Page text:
Guys, it doesn't matter when thenotice of Carpin's replacement was made. THe point is that it was not according to procedure. PL knew that and their lawyers made sure it was used for every penny's worth to their own advantage. Do you really think that in a case like this PL was going to let an opportunity like that go and let you guys win?

As I've said so many times before over and over again:

You can only win over PL by beating them at their own game. Still you insist on playing by your own rules.

I few weeks ago I said that the case was a victory for Seychelles and I still stand by that. Although I was hoping for a victory for the opposition I am glad that they got a slap in the face that they'll hopefully learn something from the same way Gill learned that a manifesto had to be written so that it would not be unconstitutional.

Next time do your homework and research.

DG

Anonymous said...

Since the return of multi party politics the'opposition parties' have been in and out of the courts, can somebody enlighten me as to what benefits the 'cause' (i.e. by cause i mean the establishment of a democratic system of govt)we have gained from that? My observation is that whenever the SNP takes matters to court we end with a situation worse than before. A simple example: on the issue of removal of a nominated member of the Assembly, the constituion (without the so called interpretation of the court) at best ambiguous.

After the SNPs taking things to court we are now with a situation where the party nominating the member has barely any rights in its removal (at least when it comes to exercising right of removal when it really matters as in the Carpin situation).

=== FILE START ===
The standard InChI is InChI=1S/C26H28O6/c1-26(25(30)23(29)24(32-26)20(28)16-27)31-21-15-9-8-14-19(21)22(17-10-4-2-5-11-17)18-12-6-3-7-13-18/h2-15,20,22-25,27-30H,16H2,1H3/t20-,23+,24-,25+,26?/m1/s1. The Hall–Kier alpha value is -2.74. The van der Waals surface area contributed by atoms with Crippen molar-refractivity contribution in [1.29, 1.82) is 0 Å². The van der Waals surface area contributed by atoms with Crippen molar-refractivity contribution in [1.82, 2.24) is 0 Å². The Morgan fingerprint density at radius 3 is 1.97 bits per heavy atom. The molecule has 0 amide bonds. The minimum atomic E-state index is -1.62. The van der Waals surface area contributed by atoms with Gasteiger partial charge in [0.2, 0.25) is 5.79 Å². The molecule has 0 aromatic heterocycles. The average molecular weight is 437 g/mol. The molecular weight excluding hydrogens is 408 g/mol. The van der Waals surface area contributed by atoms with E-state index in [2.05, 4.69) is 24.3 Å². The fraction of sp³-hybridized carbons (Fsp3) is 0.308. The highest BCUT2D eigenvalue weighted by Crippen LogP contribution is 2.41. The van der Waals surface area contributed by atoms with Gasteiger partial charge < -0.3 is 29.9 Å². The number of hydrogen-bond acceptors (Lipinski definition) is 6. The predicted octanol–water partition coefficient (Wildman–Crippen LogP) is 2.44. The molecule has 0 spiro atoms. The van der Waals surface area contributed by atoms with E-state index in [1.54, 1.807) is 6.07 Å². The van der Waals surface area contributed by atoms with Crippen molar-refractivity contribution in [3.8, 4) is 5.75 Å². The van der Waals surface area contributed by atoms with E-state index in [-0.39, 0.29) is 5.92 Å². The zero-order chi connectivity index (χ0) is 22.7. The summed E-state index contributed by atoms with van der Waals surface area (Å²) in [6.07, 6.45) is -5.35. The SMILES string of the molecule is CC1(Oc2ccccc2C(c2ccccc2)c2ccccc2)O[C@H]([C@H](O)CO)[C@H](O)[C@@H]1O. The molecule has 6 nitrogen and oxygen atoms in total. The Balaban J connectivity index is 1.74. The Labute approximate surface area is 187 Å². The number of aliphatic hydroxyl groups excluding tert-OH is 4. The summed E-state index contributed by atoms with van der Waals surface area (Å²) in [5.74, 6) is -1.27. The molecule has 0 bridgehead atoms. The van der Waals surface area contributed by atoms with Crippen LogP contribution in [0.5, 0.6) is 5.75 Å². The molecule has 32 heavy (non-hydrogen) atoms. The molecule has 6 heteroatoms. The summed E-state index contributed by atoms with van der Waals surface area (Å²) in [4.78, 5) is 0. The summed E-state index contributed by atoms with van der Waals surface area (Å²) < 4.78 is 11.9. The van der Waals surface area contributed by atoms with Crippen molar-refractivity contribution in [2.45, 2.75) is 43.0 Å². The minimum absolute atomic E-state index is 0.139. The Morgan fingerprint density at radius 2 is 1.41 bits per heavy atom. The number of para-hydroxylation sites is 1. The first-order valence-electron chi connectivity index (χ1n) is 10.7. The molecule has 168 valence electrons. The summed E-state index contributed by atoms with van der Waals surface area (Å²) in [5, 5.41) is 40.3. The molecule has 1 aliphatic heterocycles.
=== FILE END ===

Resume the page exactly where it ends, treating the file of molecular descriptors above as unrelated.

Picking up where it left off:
I agree with the blogger above the 'monte desann lo peron lakour' has just been a minor source of embarassement for the govt on a rare occasion, other than that unless a blogger proves otherwise it has not been beneficial(minus the damages given to Ramkaalwan and SNP officers for the 3 Oct event) and has been a source of aggravation more than anythign else.

I beleive we shld reasses this strategy, by submitting to the courts we letimize what is already a clearly partial judiciary. Boycotting the Judiciary should be part and parcel of the Boycott strategy.

Vox

Anonymous said...

Apologies, my comment above seems to have crossed path with DG and C Gills. I still stand by it and wish to add that a boycott of the Judiciary shld be by the opposition political parties (shld the general population wish to participate in that boycott all the better), this is what i will term a passive revolution.

Ghandi managed to put the British on its knees by simply walking to the sea and making his salt. I am not asking for anyone to risk his/her life, all i am asking is that opposition leaders to sit and think about this: what have been achieved by giving legitimacy of a judiciary which is manifestly partial to the PL? Can one really count on the Judiciary to preserve the democratic values enshrined in the Constitution? Can we count on the Judiciary to protect us from the abuse of the Executive and the Legislature?